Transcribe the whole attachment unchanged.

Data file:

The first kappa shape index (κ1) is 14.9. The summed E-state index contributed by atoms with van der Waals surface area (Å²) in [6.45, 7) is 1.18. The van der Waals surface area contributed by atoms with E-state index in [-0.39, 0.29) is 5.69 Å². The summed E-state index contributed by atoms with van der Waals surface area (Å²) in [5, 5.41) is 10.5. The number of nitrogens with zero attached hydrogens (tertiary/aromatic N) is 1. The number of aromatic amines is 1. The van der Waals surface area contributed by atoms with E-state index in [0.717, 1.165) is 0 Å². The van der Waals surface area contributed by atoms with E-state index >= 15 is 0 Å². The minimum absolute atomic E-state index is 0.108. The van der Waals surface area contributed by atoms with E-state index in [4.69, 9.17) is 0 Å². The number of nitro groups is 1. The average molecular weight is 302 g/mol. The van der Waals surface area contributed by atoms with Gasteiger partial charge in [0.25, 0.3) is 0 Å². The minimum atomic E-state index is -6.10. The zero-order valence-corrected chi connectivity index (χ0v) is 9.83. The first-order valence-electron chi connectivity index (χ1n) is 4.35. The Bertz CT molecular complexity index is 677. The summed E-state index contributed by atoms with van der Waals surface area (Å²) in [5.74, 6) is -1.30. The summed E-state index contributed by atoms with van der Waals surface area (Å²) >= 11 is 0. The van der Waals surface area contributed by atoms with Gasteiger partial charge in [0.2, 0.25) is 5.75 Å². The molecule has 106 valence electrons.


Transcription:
The first kappa shape index (κ1) is 14.9. The summed E-state index contributed by atoms with van der Waals surface area (Å²) in [6.45, 7) is 1.18. The van der Waals surface area contributed by atoms with E-state index in [-0.39, 0.29) is 5.69 Å². The summed E-state index contributed by atoms with van der Waals surface area (Å²) in [5, 5.41) is 10.5. The number of nitrogens with zero attached hydrogens (tertiary/aromatic N) is 1. The number of aromatic amines is 1. The van der Waals surface area contributed by atoms with E-state index in [0.717, 1.165) is 0 Å². The van der Waals surface area contributed by atoms with E-state index >= 15 is 0 Å². The minimum absolute atomic E-state index is 0.108. The van der Waals surface area contributed by atoms with E-state index in [4.69, 9.17) is 0 Å². The number of nitro groups is 1. The average molecular weight is 302 g/mol. The van der Waals surface area contributed by atoms with Gasteiger partial charge in [0.25, 0.3) is 0 Å². The minimum atomic E-state index is -6.10. The zero-order valence-corrected chi connectivity index (χ0v) is 9.83. The first-order valence-electron chi connectivity index (χ1n) is 4.35. The Bertz CT molecular complexity index is 677. The summed E-state index contributed by atoms with van der Waals surface area (Å²) in [5.74, 6) is -1.30. The summed E-state index contributed by atoms with van der Waals surface area (Å²) >= 11 is 0. The van der Waals surface area contributed by atoms with Gasteiger partial charge in [0.2, 0.25) is 5.75 Å². The molecule has 106 valence electrons.